Manya Koetse is the editor-in-chief of www.whatsonweibo.com. She is a writer and consultant (Sinologist, MPhil) on social trends in China, with a focus on social media and digital developments, popular culture, and gender issues. Contact at manya@whatsonweibo.com, or follow on Twitter.

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China Digital

TikTok’s In-Video Search Function (And How to Activate It)

TikTok shows a glimpse of what in-video search is going to look like in the future.

Manya Koetse

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What is TikTok’s new in-video search function and how to activate it?

Twitter’s most awesome WeChat guru Matthew Brennan recently posted about an “in-video search function” launched in the Chinese social video app TikTok (抖音). (Click here to read about the difference between the Chinese and overseas version of TikTok).

As shown in a video posted by Brennan, the function allows TikTok users to select the face or clothes of a person appearing in a short video to search for other videos or images containing the same person or clothes.

The ‘vision search’ is a powerful new function within the super popular app.

The idea is that it becomes easier than ever for Tiktok users to find (and buy!) a piece of clothing, that perfect handbag, or even a snack featured in a video.

It also helps users to quickly find other videos in which an online celebrity appears. The function ultimately is an additional feature that keeps users scrolling and shopping within the app – increasing app traffic – as long as possible.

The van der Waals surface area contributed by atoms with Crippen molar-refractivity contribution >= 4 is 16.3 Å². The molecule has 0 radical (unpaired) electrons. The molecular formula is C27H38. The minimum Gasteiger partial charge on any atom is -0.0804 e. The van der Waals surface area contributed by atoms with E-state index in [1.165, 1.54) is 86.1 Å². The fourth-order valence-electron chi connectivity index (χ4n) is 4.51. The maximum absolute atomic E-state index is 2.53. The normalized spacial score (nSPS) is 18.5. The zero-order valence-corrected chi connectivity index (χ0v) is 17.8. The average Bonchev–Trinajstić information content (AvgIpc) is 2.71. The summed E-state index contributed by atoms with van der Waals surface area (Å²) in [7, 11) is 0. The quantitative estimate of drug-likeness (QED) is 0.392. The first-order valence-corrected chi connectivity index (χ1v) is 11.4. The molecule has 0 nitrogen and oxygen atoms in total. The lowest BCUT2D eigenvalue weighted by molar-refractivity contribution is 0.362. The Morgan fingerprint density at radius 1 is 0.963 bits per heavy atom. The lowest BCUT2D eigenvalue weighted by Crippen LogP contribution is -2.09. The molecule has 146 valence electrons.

On September 16, Chinese media reported about the function as a “powerful” new tool that greatly strengthens the functionality of the popular short video app.

The function might not immediately seem completely new to Chinese app users; like Google Image Search, Baidu and Taobao also have similar functions (百度识图, 淘宝识图).

On e-commerce platform Taobao, for example, you can take a photo of an item you want (e.g. a certain snack as in example below) and Taobao will try to find the exact same product and list the online stores where you can buy it.

But TikTok’s in-video search function is on a whole new level; it does not require users to scan or upload a photo at all. It gives an indication of what visual search will be like in the future.

Whatever video comes by in your TikTok stream, you only need to click the “search” function (识图), select the part of the video you want to search for (you can drag the square from area to area), and TikTok will find the product or face you’re looking for – as long as there are comparable products/faces (it does so very fast).

Very much like Taobao, TikTok will recommend various (in-app) online stores where the product can be purchased.

Want to try out the function? For now, it only works in the Chinese version of the app and is still in the ‘testing phase’ and does not work with all videos.

Make sure you have an updated version of TikTok.

1. Go to “me” (我) page within TikTok
2. Tick the three lines in the top right corner
3. Go to the last option in the sidebar menu titled “lab” (实验室)
4. Activate the function (image below).

So now if you spot a dress you like and would like to buy, press the ‘search’ button on the right of a video, select the dress, and TikTok becomes like your personal shopping assistant looking for similar dresses for you.

Tiktok makes shopping supereasy.

This really makes online shopping more addictive than ever, and also makes it more difficult for people in online videos to hide where they bought their clothing, or what other videos they are in.

Read more about Tiktok here.
Read more about Chinese apps here.